Usually, when we think of the pendulum as a metaphor, it’s of a process that goes too far in one direction, then too far in the other, until eventually it reaches equilibrium at the mean. I’m thinking of a different perspective.Think of the soul, not as some point within you, but as a line. The lowest region, the nefesh, is within the body, animating it, responding to its desires, living in a world dominated by objects and laws of physics. Immediately above it, the soul lives in a world where the laws of those of justice and mercy, oppression, freedom, etc… And so on up the level of existence until one reaches the yechidah, the soul’s connection to G-d Himself. Thus, at its highest point, the soul is connected to the Absolute, the Unmovable.
Many science museums have a large Foucault Pendulum. (I have a smaller one on my desk.) This pendulum is typically strung from a point on the ceiling, and the weight barely touches the surface of a sand table on the floor. Or set to knock down pegs arranged in a circle to show where the pendulum has been. Over time, a trail in the sand develops, showing you where the pendulum has been. Obviously, the pattern is primarily repetitive, back and forth. However, the line that swinging draws rotates over time. Every so many minutes, the swing knocks down another peg or domino.
In reality, the pendulum doesn’t rotate. It is fixed, absolute, staying on the same plane. It is the world that is changing, rotating beneath it. A pendulum suspended at the South Pole in the winter of 2001 described a path whose endpoints made a full circle each (sidereal) day. In other latitudes, the rate of rotation is slower (a function of the sine of the latitude). But it’s always such that the plane in which the pendulum swings is constant.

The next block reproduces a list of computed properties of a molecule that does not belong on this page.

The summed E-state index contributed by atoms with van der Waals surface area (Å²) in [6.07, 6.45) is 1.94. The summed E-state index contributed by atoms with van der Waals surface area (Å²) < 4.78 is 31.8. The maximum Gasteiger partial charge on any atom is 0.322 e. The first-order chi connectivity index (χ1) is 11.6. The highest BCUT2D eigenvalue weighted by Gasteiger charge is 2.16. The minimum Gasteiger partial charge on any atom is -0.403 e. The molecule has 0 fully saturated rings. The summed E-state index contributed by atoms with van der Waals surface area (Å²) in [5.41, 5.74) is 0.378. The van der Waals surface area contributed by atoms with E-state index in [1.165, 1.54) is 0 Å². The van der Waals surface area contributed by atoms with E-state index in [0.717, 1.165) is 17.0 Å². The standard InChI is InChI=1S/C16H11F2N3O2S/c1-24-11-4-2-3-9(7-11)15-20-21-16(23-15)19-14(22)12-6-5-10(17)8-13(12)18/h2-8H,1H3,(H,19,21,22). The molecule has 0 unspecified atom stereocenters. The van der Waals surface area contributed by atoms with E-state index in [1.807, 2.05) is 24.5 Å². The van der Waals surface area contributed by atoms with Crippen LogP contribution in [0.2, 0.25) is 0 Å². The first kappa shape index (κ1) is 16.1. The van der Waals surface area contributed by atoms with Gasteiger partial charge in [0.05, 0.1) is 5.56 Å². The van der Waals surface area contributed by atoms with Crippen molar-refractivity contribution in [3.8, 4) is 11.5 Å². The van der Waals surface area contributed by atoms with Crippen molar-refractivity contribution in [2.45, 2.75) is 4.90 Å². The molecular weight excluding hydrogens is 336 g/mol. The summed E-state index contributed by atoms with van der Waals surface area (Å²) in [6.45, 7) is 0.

His students asked Rabbi Zakai, “For what [were you granted] long life?” He said to them, “In all my days, I never urinated within a distance of four amos from where I prayed, I never gave another person a nickname, and I never failed to recite qiddush; I had an elderly mother, and once she sold her hat in order to obtain the means to bring me wine for qiddush.” …
His students asked Rabbi Elazar bar Shamua’, “For what [were you granted] long life?” He said to them, “In all my days, I never made a shortcut out of the beis medrash; I never tread on the heads of the sacred people; and I never lifted my hands [to bless the people as a kohein] without making the blessing first.”
His students asked Rabbi Pereidah, “For what [were you granted] long life?” He said to them, “In all my days, no one ever preceded me into the beis medrash; I never blessed ahead of a kohein; and I never ate from an animal after the gifts [to the kohanim] were given.” …
His students asked Rabbi Nechunia ben haQanah, “For what [were you granted] long life?” He said to them, “In all my days, I never obtained honor for myself through my colleague’s disgrace; a colleague’s curse never went into my bed with me [I forgave the one who cursed me first]; I was open with my money.” …
Rabbi Aqiva asked Rabbi Nechunia haGadol, “For what [were you granted] long life?” … He said to him, “In all my days, I never accepted gifts; I never stood for my rights; I was open with my money.”
Rebbe asked Rabbi Yehoshua ben Qorchah [“Qorchah”, the bald, refers to Rabbi Aqiva from the previous paragraph], “For what [were you granted] long life?” … He said to him, “In all my days, I never looked at the image of an evil person.”
Notice that all these rabbis gave multiple answers, and one one of them coincided. One theme does shine through, “miyamai — in all my days”. Consistency. What’s the key to long life? Finding one’s approach to serving Hashem, and sticking to it, day in day out. Stabilized up “above” by the yechidah‘s non-wavering attachment to the Absolute.
This is not simple repetitiveness; the consistency must adapt itself as the world we find ourselves in changes. It is a sacred commitment to our mission, and thereby moving through the world while based on our unwavering connection to the One Above.